Comparison of four new bladder-associated Gardnerella genomes to genomes from the reproductive system identifies strain-specific and lineage-specific genes, suggesting a large Gardnerella pangenome may exist. There is, however, no distinct difference between strains isolated from a particular niche. Of particular interest is the high incidence of prophages within the Gardnerella genomes and the variability in the number per strain, as well as their putative origin. While prior studies into the prophages of vaginal lactobacilli propose that phage may play a significant role in community dynamics within the vagina (see review [4]), this proposal has yet to be empirically tested. The Gardnerella genome analyses conducted here find evidence of ancient, as well as contemporary, phage infection; the fact that isolates from the same individual vary in their prophage gene sequences supports the latter. Bioinformatic inspections of prophage and CRISPR spacer sequences find little to no correspondence with characterized phage sequences, suggesting that Gardnerella-infecting phages exist, although they have yet to be isolated in the laboratory. Nonetheless, evidence presented here suggests that phages play a role within the complex microbial communities of both the reproductive tract and the bladder, warranting future exploration of their viromes. The continued isolation and empirical characterization of Gardnerella species from the human microbiota is necessary to learn whether microbiome-virome interactions help to establish and maintain ones’ bladder health and, if so, how perturbations of this equilibrium result in bladder pathologies.

Materials and Methods

Strain Isolation and DNA Extraction

The Gardnerella and Gardnerella vaginalis isolates were isolated from transurethral catheterized urine specimens of adult women with UUI [8] using the previously described Enhanced Quantitative Urine Culture (EQUC) protocol [6]. Microbial identification was determined using a Matrix-Assisted Laser Desorption/Ionization-Time-of-Flight Mass Spectrometer (MALDI-TOF MS, Bruker Daltonics, Billerica, MA) as described [6]. Pure cultures were stored at -80°C in a 2 ml CryoSaver Brucella Broth with 10% Glycerol, no beads, Cryovial, for preservation (Hardy Diagnostics).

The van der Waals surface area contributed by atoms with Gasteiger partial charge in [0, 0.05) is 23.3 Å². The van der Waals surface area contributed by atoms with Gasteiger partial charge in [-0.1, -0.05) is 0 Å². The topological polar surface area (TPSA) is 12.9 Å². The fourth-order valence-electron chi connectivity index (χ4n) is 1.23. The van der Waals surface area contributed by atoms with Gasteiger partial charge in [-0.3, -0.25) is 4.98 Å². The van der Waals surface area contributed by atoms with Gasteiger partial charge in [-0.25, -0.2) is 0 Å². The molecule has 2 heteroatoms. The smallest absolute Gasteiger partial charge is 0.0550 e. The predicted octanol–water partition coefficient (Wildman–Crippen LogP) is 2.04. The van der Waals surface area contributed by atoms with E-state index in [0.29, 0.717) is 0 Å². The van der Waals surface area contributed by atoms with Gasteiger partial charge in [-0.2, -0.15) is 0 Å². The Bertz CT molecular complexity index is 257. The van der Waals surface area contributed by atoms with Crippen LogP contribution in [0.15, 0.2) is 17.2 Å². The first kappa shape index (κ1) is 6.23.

The preserved pure culture isolates were grown on CDC Anaerobic 5% sheep blood (Anaerobic BAP) agar (BD BBL™ Prepared Plated Media) under anaerobic conditions at 35°C for 48 hours. MALDI-TOF MS was performed for species/genus verification. An isolated colony was transferred to 5mL tryptic soy broth (TSB) supplemented with 10% fetal bovine serum (FBS) and grown under anaerobic conditions at 35°C for 48 hours. 1 mL of culture was collected, and cells were resuspended in 1 mL of buffered saline peptone (PBS).

Genomic DNA extraction was performed using a phenol-chloroform extraction protocol. Briefly, cells were resuspended in 0.5 mL DNA Extraction Buffer (20 mM Tris-Cl, 2 mM EDTA, 1.2% Triton X-100, pH 8) followed by addition of 50 μL Lysozyme (20mg/mL), 30 μL Mutanolysin, and 5 μL RNase (10 mg/mL). After a 1-hour incubation at 37°C, 80 μL 10% SDS, and 20 μL Proteinase K were added followed by a 2-hour incubation at 55°C. 210 μL of 6 M NaCl and 700 μL phenol-chloroform were then added. After a 30-minute incubation with rotation, the solutions were centrifuged at 13,500 RPM for 10 minutes, and the aqueous phase was extracted. An equivalent volume of Isopropanol was then added, and solution was centrifuged at 13,500 RPM for 10 minutes after a 10-minute incubation. The supernatant was decanted and the DNA pellet was precipitated using 600 μL 70% Ethanol.

Genome Sequencing, Assembly, and Annotation

DNA samples were diluted in water to a concentration of 0.2 ng/μl as measured by a fluorometric-based method (Life Technologies) and 5 μl was used to obtain a total of 1 ng of input DNA. Library preparation was performed using the Nextera XT DNA Library Preparation Kit (Illumina) according to manufacturer’s instructions. The isolates were barcoded, pooled and each isolate was sequenced twice, on two separate runs, using the Illumina MiSeq platform and the MiSeq Reagent Kit v2 (300-cycles) to produce 150 bp paired-end reads. Sequencing reads were parsed into individual folders according to the respective barcodes.